Search Images Maps Play YouTube News Gmail Drive More »
Sign in
Screen reader users: click this link for accessible mode. Accessible mode has the same essential features but works better with your reader.

Patents

  1. Advanced Patent Search
Publication numberUS8138511 B2
Publication typeGrant
Application numberUS 11/567,977
Publication dateMar 20, 2012
Filing dateDec 7, 2006
Priority dateMar 9, 2001
Also published asDE10111501A1, US7169632, US20040046179, US20080179380, WO2002073705A2, WO2002073705A3, WO2002073705A8
Publication number11567977, 567977, US 8138511 B2, US 8138511B2, US-B2-8138511, US8138511 B2, US8138511B2
InventorsJohannes Baur, Dominik Eisert, Michael Fehrer, Berthold Hahn, Volker Härle, Marianne Ortmann, Uwe Strauss, Johannes Völkl, Ulrich Zehnder
Original AssigneeOsram Ag
Export CitationBiBTeX, EndNote, RefMan
External Links: USPTO, USPTO Assignment, Espacenet
Radiation-emitting semiconductor component and method for producing the semiconductor component
US 8138511 B2
Abstract
A radiation-emitting semiconductor component has an improved radiation efficiency. The semiconductor component has a multilayer structure with an active layer for generating radiation within the multilayer structure and also a window having a first and a second main surface. The multi-layer structure adjoins the first main surface of the window. At least one recess, such as a trench or a pit, is formed in the window from the second main surface for the purpose of increasing the radiation efficiency. The recess preferably has a trapezoidal cross section tapering toward the first main surface and can be produced for example by sawing into the window.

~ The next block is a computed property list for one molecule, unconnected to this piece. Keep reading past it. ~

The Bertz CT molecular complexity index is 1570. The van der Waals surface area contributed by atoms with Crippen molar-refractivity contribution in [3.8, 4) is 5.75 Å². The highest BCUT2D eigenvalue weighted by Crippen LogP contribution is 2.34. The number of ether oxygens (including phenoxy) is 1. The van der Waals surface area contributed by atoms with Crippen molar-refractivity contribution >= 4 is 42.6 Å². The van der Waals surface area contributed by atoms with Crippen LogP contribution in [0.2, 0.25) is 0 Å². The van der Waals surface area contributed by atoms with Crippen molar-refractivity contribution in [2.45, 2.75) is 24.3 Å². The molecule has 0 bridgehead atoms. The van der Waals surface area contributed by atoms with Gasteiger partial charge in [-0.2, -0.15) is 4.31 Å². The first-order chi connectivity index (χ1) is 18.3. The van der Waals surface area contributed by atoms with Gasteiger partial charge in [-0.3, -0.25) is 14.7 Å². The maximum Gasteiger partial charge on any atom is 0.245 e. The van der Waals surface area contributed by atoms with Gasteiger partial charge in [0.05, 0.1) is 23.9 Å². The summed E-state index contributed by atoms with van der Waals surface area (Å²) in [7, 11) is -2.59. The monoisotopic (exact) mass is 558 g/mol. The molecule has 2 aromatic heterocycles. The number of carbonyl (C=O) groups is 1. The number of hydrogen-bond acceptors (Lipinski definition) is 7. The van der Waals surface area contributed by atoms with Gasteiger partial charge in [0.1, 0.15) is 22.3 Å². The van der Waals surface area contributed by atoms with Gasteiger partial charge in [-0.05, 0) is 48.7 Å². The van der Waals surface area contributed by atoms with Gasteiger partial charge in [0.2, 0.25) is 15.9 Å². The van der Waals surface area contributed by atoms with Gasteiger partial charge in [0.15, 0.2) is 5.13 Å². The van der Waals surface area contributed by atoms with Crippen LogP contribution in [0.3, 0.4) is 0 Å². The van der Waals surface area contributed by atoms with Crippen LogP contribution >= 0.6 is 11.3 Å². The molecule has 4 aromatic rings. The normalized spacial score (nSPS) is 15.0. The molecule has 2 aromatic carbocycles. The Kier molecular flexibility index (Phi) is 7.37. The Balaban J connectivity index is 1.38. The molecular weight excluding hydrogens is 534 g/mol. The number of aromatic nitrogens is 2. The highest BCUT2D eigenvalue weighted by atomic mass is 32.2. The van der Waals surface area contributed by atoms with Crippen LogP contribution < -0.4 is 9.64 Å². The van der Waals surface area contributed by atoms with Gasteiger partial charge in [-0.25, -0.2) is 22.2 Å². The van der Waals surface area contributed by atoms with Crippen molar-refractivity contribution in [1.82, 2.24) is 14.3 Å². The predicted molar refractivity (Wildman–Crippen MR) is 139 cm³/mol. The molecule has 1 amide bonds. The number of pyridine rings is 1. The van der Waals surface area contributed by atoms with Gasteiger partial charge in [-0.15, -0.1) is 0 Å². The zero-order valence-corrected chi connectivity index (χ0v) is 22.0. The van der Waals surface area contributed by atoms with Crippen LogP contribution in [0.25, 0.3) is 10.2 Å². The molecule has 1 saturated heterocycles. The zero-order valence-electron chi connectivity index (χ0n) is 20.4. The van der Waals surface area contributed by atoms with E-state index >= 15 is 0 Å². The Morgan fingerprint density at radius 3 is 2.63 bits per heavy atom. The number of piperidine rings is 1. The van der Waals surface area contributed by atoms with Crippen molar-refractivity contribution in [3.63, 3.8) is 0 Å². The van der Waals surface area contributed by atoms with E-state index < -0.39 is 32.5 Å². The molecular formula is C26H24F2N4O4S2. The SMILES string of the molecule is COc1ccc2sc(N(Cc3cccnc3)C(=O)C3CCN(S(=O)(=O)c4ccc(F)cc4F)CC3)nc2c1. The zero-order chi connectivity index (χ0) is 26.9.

Images(6)
Previous page
Next page
Claims(31)
What is claimed is:
1. A radiation-emitting semiconductor component, comprising:
a multilayer structure including an active layer for generating radiation in said multilayer structure;
electrical contacts connected to said active layer; and
a radiation-transmissive window with a first main surface adjoining said multilayer structure and a second main surface opposite said first main surface, wherein said window contains a material selected from the group consisting of ITO, SnO, ZnO, and InO; and
said second main surface having at least one void selected from the group consisting of a trench recess and a pit recess formed therein for increasing a coupling-out of radiation from said window;
wherein at least part of the radiation generated in the radiation-emitting semiconductor component is transmitted through a side surface of the void.
2. The semiconductor component according to claim 1, wherein said window is formed with side surfaces perpendicular to said first and second main surfaces.